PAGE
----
British Tax Authority Updates Cryptocurrency Guidelines, Says It Is Not Money
The United Kingdom government tax agency has updated its cryptocurrency taxation guidelines for businesses and individuals.
The United Kingdom’s tax, payments and customs authority, Her Majesty’s Revenue and Customs (HMRC), has updated its cryptocurrency taxation guidelines for businesses and individuals.
On Nov. 1, the U.K. government tax agency, which manages taxes alongside other financial policies, released tax guidance updates that further clarify its stance on how businesses and individuals involved with cryptocurrency will be taxed.
Crypto is not money or currency
The guidelines set out HMRC’s view on cryptocurrency transactions, which taxes apply, how to file tax returns and accounting practices, among others. It also considers the taxation of exchange tokens, while stating that rules for utility or security tokens will be added in the future.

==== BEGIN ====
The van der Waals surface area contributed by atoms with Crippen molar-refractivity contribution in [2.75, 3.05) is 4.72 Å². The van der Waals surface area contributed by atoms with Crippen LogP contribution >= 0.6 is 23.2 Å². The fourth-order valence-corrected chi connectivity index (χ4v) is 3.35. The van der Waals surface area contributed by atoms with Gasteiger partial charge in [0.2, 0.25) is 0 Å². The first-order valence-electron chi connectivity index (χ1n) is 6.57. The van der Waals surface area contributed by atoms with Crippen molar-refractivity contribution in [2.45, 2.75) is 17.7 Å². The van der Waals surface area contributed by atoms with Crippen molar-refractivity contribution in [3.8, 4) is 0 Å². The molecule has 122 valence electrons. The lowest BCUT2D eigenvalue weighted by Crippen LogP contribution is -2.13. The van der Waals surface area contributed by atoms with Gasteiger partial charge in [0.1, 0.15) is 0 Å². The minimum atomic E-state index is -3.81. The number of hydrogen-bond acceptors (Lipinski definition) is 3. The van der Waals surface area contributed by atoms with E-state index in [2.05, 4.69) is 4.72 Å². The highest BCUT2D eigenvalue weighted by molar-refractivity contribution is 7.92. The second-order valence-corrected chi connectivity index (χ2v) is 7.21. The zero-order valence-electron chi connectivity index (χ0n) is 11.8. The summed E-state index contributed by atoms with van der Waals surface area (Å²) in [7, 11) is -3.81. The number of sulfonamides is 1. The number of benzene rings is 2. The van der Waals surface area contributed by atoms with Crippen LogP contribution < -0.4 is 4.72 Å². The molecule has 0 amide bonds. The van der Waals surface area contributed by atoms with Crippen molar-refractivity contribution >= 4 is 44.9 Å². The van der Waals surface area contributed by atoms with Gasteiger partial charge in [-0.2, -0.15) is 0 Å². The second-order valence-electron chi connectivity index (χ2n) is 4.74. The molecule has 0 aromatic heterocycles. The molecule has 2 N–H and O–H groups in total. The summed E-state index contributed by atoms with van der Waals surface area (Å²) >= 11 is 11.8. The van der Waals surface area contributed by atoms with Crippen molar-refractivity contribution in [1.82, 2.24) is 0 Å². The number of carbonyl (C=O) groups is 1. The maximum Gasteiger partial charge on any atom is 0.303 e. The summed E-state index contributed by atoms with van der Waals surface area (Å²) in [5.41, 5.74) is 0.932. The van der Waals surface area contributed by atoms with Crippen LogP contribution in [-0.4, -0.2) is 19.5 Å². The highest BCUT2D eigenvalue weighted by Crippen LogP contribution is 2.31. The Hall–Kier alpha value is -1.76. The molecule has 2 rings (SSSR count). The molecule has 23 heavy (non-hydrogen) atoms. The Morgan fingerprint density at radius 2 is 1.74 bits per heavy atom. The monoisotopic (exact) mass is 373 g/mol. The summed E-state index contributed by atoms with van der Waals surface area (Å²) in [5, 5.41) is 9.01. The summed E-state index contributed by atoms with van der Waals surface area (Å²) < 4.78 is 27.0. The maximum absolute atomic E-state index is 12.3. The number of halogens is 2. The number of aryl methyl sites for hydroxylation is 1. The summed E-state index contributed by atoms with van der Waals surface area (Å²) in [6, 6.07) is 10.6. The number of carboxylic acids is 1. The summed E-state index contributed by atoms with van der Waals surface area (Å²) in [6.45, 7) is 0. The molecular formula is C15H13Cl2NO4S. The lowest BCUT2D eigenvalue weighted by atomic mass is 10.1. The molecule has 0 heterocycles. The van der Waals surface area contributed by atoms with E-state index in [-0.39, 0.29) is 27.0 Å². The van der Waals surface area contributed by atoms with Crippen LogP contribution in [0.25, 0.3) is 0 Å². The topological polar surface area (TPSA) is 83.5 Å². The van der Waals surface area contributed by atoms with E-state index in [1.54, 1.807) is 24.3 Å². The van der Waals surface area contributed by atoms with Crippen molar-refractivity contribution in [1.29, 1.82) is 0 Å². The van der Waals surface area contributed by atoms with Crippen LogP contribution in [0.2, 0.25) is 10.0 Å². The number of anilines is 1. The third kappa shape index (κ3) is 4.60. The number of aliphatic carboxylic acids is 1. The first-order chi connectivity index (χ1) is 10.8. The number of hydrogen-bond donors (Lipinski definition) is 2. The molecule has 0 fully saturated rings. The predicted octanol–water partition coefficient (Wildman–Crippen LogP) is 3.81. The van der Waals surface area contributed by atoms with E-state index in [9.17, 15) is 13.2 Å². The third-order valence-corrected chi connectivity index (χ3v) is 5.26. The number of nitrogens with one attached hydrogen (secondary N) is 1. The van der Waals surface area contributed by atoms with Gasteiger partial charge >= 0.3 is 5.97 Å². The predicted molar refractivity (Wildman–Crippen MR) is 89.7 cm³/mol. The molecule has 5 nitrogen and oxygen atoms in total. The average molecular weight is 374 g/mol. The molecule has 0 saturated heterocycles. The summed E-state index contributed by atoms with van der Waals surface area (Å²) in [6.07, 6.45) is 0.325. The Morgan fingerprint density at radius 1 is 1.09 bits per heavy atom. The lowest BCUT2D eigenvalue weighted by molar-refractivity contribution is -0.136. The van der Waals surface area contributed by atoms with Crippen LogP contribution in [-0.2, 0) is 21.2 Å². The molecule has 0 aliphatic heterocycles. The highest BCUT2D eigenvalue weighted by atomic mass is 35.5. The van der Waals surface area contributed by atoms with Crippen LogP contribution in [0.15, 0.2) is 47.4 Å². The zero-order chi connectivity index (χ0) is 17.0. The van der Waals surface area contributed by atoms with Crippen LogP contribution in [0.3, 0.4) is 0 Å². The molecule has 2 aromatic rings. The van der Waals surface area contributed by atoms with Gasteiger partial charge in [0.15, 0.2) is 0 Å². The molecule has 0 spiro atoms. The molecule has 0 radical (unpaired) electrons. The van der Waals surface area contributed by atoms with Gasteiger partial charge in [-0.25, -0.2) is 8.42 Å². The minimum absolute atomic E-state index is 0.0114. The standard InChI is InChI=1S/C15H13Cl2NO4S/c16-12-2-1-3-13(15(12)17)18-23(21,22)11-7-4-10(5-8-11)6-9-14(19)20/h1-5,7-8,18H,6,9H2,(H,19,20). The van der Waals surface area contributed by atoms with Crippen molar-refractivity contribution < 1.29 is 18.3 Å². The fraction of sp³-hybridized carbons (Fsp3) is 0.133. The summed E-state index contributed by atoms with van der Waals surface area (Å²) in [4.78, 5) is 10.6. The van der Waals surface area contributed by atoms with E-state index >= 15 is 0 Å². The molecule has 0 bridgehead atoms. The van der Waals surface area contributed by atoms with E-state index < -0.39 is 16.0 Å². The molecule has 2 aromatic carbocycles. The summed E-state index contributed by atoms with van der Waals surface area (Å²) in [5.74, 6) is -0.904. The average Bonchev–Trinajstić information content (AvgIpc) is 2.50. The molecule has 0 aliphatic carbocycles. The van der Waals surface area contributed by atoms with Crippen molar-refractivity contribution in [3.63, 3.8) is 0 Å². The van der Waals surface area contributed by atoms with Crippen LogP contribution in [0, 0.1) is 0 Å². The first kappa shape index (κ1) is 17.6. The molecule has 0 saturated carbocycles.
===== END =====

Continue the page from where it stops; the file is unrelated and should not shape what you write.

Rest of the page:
Companies that buy or sell tokens, mine, exchange tokens for other assets or provide goods or services in return for tokens are liable to pay for one or more different types of tax. Those taxes include income tax, corporation tax, capital gains tax, stamp taxes and National Insurance contributions.
The tax authority explicitly stated that it does not consider any of the current types of cryptocurrencies to be money or currency.
HMRC further recognized that the cryptocurrency sector is a fast-moving one and it will therefore look at the facts of each case separately and apply the relevant tax provisions according to what has actually taken place, rather than by relying on theory alone.
HMRC had previously considered cryptocurrency trading to be the same as gambling. However, the latest tax guidance update states that the agency does not consider the buying and selling of cryptocurrencies as such.
HMRC requests user data from cryptocurrency exchanges
In August, HMRC requested that cryptocurrency exchanges provide it with records of customers’ identities and transaction histories. The agency aimed to address the perceived problem of tax evasion on digital asset trading platforms. At the time, sources familiar with the matter said that HMRC only requested records from the last two to three years, meaning that early investors in the cryptocurrency space would not be affected.